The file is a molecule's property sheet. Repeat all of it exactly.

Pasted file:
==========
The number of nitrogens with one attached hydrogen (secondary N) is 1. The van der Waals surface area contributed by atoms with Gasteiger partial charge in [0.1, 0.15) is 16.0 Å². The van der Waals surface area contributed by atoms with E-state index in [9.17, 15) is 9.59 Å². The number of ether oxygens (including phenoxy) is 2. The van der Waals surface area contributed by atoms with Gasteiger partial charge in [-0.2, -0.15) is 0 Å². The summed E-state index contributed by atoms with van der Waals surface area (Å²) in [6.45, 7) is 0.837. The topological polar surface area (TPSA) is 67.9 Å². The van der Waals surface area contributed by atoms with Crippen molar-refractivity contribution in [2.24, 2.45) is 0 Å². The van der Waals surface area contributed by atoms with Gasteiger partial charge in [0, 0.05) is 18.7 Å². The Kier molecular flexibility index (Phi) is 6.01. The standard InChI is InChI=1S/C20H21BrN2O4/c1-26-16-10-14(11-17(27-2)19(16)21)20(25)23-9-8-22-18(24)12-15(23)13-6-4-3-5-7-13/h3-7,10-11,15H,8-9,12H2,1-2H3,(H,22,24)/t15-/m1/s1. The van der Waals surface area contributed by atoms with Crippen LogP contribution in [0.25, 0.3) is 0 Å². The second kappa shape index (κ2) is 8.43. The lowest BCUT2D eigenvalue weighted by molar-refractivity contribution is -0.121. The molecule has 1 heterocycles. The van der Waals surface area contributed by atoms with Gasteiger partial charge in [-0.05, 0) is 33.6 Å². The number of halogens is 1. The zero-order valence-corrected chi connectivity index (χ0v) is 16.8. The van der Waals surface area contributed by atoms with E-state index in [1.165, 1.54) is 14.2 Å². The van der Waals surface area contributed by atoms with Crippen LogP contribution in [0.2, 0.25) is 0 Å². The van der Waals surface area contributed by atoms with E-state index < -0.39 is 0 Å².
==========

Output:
The number of nitrogens with one attached hydrogen (secondary N) is 1. The van der Waals surface area contributed by atoms with Gasteiger partial charge in [0.1, 0.15) is 16.0 Å². The van der Waals surface area contributed by atoms with E-state index in [9.17, 15) is 9.59 Å². The number of ether oxygens (including phenoxy) is 2. The van der Waals surface area contributed by atoms with Gasteiger partial charge in [-0.2, -0.15) is 0 Å². The summed E-state index contributed by atoms with van der Waals surface area (Å²) in [6.45, 7) is 0.837. The topological polar surface area (TPSA) is 67.9 Å². The van der Waals surface area contributed by atoms with Crippen molar-refractivity contribution in [2.24, 2.45) is 0 Å². The van der Waals surface area contributed by atoms with Gasteiger partial charge in [0, 0.05) is 18.7 Å². The Kier molecular flexibility index (Phi) is 6.01. The standard InChI is InChI=1S/C20H21BrN2O4/c1-26-16-10-14(11-17(27-2)19(16)21)20(25)23-9-8-22-18(24)12-15(23)13-6-4-3-5-7-13/h3-7,10-11,15H,8-9,12H2,1-2H3,(H,22,24)/t15-/m1/s1. The van der Waals surface area contributed by atoms with Crippen LogP contribution in [0.25, 0.3) is 0 Å². The second kappa shape index (κ2) is 8.43. The lowest BCUT2D eigenvalue weighted by molar-refractivity contribution is -0.121. The molecule has 1 heterocycles. The van der Waals surface area contributed by atoms with Gasteiger partial charge in [-0.05, 0) is 33.6 Å². The number of halogens is 1. The zero-order valence-corrected chi connectivity index (χ0v) is 16.8. The van der Waals surface area contributed by atoms with E-state index in [1.165, 1.54) is 14.2 Å². The van der Waals surface area contributed by atoms with Crippen LogP contribution in [0.2, 0.25) is 0 Å². The van der Waals surface area contributed by atoms with E-state index < -0.39 is 0 Å².